Music, Poetry, Literature, Culture
Music, Poetry, Literature, Culture

Sachal Sarmast

Sachal Sarmast (1739–1829) (Sindhi: سچلُ سرمستُ, Urdu: سچل سرمست) was a Sufi poet from Sindh during the Talpur era. He was born in Daraza near Ranipur, Sindh. His real name was Abdul Wahab Farouqi and “Sachal” was his nickname. He also used it in his own poetry. Sachu means truthful in Sindhi while Sarmast means mystic in Sindhi and Urdu. Sachal Sarmast literally means ‘truthful mystic’. He is regarded as ‘Shair-e-Haft Zaban’ (Poet of Seven Languages) due to his poetical works in Arabic, Sindhi, Saraiki, Punjabi, Urdu, Persian and Balochi to address the wider audience in these languages. He spread the message of love for humanity through poetry. His poetical works are sung by local singers in Sindhi and Saraiki. His shrine is in the village of Daraza near ranipur, Khairpur District, Pakistan.
Poetry of Sachal Sarmast
The brave speak the truth
Let others like it or not;
For the talk of false friendship we care not.
Sachal Sarmast was an ardent follower of Wahdat-ul-Wujood (unity of existence), an Islamic Philosophy synonymous with Hamah Oost (all from One). Sachal says (translation by Gul Agha):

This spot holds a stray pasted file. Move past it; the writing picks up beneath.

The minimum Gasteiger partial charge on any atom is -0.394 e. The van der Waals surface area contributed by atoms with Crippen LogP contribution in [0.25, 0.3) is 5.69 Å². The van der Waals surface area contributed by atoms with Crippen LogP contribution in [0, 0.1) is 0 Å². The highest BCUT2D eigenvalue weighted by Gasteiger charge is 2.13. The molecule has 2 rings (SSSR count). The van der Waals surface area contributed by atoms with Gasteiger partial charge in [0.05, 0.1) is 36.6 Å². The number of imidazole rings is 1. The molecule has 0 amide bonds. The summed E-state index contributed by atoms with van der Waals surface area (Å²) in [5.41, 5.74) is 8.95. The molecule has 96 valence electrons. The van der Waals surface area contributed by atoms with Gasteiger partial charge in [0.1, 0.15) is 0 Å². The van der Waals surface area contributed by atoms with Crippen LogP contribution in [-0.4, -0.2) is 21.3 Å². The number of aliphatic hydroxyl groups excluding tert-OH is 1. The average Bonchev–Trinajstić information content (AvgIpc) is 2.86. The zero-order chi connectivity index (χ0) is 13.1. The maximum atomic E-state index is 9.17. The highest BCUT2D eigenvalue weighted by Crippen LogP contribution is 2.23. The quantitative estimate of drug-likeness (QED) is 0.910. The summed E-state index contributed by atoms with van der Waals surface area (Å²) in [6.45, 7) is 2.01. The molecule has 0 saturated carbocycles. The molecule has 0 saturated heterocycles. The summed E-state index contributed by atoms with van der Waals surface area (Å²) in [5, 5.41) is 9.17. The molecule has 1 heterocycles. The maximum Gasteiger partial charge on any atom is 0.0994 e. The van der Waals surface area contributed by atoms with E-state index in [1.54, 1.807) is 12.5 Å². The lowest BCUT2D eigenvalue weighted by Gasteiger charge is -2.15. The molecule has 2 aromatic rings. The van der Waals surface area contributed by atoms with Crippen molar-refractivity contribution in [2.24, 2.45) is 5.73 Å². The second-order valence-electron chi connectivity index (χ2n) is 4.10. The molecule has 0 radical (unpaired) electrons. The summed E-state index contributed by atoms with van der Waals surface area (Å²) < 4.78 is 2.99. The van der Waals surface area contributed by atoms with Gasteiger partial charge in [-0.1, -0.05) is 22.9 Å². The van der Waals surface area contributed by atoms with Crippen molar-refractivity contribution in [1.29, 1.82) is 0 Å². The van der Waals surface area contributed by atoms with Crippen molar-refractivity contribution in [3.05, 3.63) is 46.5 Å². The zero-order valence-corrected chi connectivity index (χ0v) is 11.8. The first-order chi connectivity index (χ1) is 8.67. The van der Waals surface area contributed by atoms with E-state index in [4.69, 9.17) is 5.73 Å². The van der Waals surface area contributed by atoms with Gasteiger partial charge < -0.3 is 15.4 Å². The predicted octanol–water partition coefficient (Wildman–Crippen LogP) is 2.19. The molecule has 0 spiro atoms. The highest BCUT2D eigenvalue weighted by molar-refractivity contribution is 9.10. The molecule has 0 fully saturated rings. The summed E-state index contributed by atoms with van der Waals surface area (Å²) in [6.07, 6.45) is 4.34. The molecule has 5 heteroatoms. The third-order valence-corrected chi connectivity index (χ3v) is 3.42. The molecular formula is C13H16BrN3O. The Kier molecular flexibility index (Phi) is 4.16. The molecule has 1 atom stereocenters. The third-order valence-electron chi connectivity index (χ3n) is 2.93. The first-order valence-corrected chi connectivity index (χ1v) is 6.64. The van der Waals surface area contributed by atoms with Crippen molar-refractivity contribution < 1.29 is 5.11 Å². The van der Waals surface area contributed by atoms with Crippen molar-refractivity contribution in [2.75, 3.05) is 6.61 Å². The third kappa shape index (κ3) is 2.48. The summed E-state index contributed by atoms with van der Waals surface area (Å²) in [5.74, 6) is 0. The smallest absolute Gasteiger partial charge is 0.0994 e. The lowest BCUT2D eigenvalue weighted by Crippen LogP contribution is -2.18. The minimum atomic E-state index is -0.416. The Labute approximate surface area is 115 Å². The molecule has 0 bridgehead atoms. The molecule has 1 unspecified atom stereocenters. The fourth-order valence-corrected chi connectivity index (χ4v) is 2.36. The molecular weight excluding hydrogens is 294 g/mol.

There is no other Beloved, There is only what I see everyday!
I was sitting by the roadside, When the path became clear to me;
In the palace the Beloved I saw, a glimpse the Beauty gave;
Through the window was the vision, a glimpse the Beauty saw;
Take care of the ignorant; Our bond was made for a reason.
I truly recognized the Lord, My companion He sure became;
‘He is the Creator of all and intrinsic to all’, All doubts in this perished;
With happiness shall I carry Sisters, if your trust I have.
All the journeys, all the manifestations The Dear One’s own;
Friend ‘Sachal’ know this correctly, Slumber has created illusions.
Sachal regarded love as the path to spirituality:
‘Tis not in religion I believe ‘Tis love I live in.
When love comes to you. Say Amen!
‘Tis not with the infidel that love resides Nor with the faithful.
Rather, Sachal advocated self-realization as the path to liberation. Sachal says (translation by Jethmal Parsram Gulrajani):
O friend! this is the only way to learn the secrets of the path:
Follow not the road of another,
however virtuous he may be.
Rend the veil over thee, Sindhi Kalam.
ko kee’n’an cha-we ko kee’n’an chawe,
aa-oon’n jo-ee aa’h-yaan so aa’h-yaan,
ko momin cha-we, ko kafar cha-we,
ko jaahil naalo zaahir cha-we,
ko shaa-e-r cha-we ko saahir cha-we,
aa-oon’n jo-ee aa’h-yaan so aa’h-yaan,
“what some say me what I am so I am, some say illiterate openly,
some say poet and some magician,
I am what I am. Searcher expose thy being.